The Cove Journal
by JoDee Samuelson
Oh you darling buds of May, how we welcome each one of you! Cheerful crocuses and daffodils, do not leave us so soon! Oh well, at least you’re here now and we’re going to love every minute of your presence. Spring is always a miracle. Life returning to these shores, sun ascending, red soil gleaming, fish jumping, children and puppies rolling in the warm earth, featherless baby birds falling out of nests. It’s all immediate and transient and wonderful.
But this is not a time to sit back and relax: we must get ready for our Spring Perennial Sale. Cove women, mostly, are potting violets, phlox, ribbon grass (beware!), foxglove, oregano, spearmint, rhubarb, peonies, sedum, matricaria, rose campion, jacob’s ladder, bee balm, lungwort, mugwort… How can anyone not love a perennial sale? Everything is cheap, and a perennial is truly a gift that keeps on giving. As for manure, how can you garden without it?
One of the Cove’s advantages for an event like this is that we have a cove. That sky blue (or grey) water is the perfect backdrop for green shoots and sprouts. Muffins and coffee don’t hurt either. Thank goodness for perennials! They ask nothing of us but occasional ruthless thinning. No one minds sharing a clump of daylilies—in fact, please take some more.
The road out from town is pretty good now that the frost heaves have settled and we’ve had time to get personally acquainted with this year’s potholes. How about spending that Bonshaw/Strathgartney Trans-Canada highway infrastructure money on pothole and bridge repair? A skiff of new pavement here and there wouldn’t hurt either. No one will object to these ventures and every politician will earn plenty of Brownie points.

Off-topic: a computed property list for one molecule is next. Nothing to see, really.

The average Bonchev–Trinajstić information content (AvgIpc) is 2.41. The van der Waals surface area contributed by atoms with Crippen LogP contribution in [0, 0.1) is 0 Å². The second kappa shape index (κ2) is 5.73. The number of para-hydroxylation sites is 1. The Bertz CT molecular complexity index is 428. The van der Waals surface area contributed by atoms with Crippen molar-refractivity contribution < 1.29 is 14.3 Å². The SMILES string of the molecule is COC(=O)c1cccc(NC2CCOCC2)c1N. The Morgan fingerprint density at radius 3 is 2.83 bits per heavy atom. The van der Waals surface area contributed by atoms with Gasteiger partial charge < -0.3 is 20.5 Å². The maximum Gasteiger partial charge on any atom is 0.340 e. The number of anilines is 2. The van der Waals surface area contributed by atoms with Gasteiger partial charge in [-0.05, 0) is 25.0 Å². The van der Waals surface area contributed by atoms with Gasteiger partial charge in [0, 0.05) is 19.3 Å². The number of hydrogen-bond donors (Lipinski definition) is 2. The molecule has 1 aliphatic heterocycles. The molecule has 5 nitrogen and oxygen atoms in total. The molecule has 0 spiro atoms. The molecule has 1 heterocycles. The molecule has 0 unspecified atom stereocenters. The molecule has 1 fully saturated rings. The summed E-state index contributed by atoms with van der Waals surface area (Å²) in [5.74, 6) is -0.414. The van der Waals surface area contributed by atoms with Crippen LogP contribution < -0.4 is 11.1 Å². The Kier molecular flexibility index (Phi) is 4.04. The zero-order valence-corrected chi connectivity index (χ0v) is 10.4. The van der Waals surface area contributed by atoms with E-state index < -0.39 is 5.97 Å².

Folks in the Cove aren’t quite sure what Plan B is all about. Is it to make things easier for truckers? Our small hills must seem modest enough to anyone who’s driven on Maine’s Airline Highway or through the Charlevoix region of Quebec or in the Rocky Mountains or along California’s Coastal Route. Truckers seem a hardy independent breed, not looking for sympathy. Surely fuel prices cause them more distress than hills.
We have one long hill leading down into the Cove. Sometimes in winter it can be a bit treacherous but we want to keep it. We don’t have enough hills! We wish they were higher! PEI had to build its own ski hill! In the good old days, horses had to strain to pull heavy loads up hills and there was some reason to complain if a road was too steep; but today every vehicle on the Island can make it up any hill that we can throw at it.
Does everything have to be practical and useful? To quote Zen master Zhuangzi (ca 300 BC): “All men know the use of the useful, but nobody knows the use of the useless.” Are hostas useful? Who knows, but they sure can grow. See you at the Perennial Sale.